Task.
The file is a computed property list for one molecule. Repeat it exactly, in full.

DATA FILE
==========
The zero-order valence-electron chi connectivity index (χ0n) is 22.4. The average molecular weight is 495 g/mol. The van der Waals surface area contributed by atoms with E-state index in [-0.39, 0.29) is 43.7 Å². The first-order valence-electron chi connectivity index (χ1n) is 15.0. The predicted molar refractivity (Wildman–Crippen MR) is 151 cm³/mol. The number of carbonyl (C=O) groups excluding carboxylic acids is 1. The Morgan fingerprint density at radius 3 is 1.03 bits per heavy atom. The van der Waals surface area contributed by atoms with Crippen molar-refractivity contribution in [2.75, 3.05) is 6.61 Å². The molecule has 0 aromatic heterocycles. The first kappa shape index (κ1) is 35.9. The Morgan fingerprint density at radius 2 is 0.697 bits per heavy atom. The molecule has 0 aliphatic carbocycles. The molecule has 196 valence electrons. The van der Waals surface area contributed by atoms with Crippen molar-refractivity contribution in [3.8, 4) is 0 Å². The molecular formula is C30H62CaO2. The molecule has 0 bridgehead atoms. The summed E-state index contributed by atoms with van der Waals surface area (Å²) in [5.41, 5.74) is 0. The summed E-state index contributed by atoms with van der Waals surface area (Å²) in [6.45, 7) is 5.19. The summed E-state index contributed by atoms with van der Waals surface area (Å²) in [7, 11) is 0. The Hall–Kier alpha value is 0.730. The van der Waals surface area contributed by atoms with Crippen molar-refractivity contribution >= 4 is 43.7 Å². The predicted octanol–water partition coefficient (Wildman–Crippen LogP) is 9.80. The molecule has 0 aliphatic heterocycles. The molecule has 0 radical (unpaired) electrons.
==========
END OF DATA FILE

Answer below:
The zero-order valence-electron chi connectivity index (χ0n) is 22.4. The average molecular weight is 495 g/mol. The van der Waals surface area contributed by atoms with E-state index in [-0.39, 0.29) is 43.7 Å². The first-order valence-electron chi connectivity index (χ1n) is 15.0. The predicted molar refractivity (Wildman–Crippen MR) is 151 cm³/mol. The number of carbonyl (C=O) groups excluding carboxylic acids is 1. The Morgan fingerprint density at radius 3 is 1.03 bits per heavy atom. The van der Waals surface area contributed by atoms with Crippen molar-refractivity contribution in [2.75, 3.05) is 6.61 Å². The molecule has 0 aromatic heterocycles. The first kappa shape index (κ1) is 35.9. The Morgan fingerprint density at radius 2 is 0.697 bits per heavy atom. The molecule has 0 aliphatic carbocycles. The molecule has 196 valence electrons. The van der Waals surface area contributed by atoms with Crippen molar-refractivity contribution in [3.8, 4) is 0 Å². The molecular formula is C30H62CaO2. The molecule has 0 bridgehead atoms. The summed E-state index contributed by atoms with van der Waals surface area (Å²) in [5.41, 5.74) is 0. The summed E-state index contributed by atoms with van der Waals surface area (Å²) in [6.45, 7) is 5.19. The summed E-state index contributed by atoms with van der Waals surface area (Å²) in [7, 11) is 0. The Hall–Kier alpha value is 0.730. The van der Waals surface area contributed by atoms with Crippen molar-refractivity contribution >= 4 is 43.7 Å². The predicted octanol–water partition coefficient (Wildman–Crippen LogP) is 9.80. The molecule has 0 aliphatic heterocycles. The molecule has 0 radical (unpaired) electrons.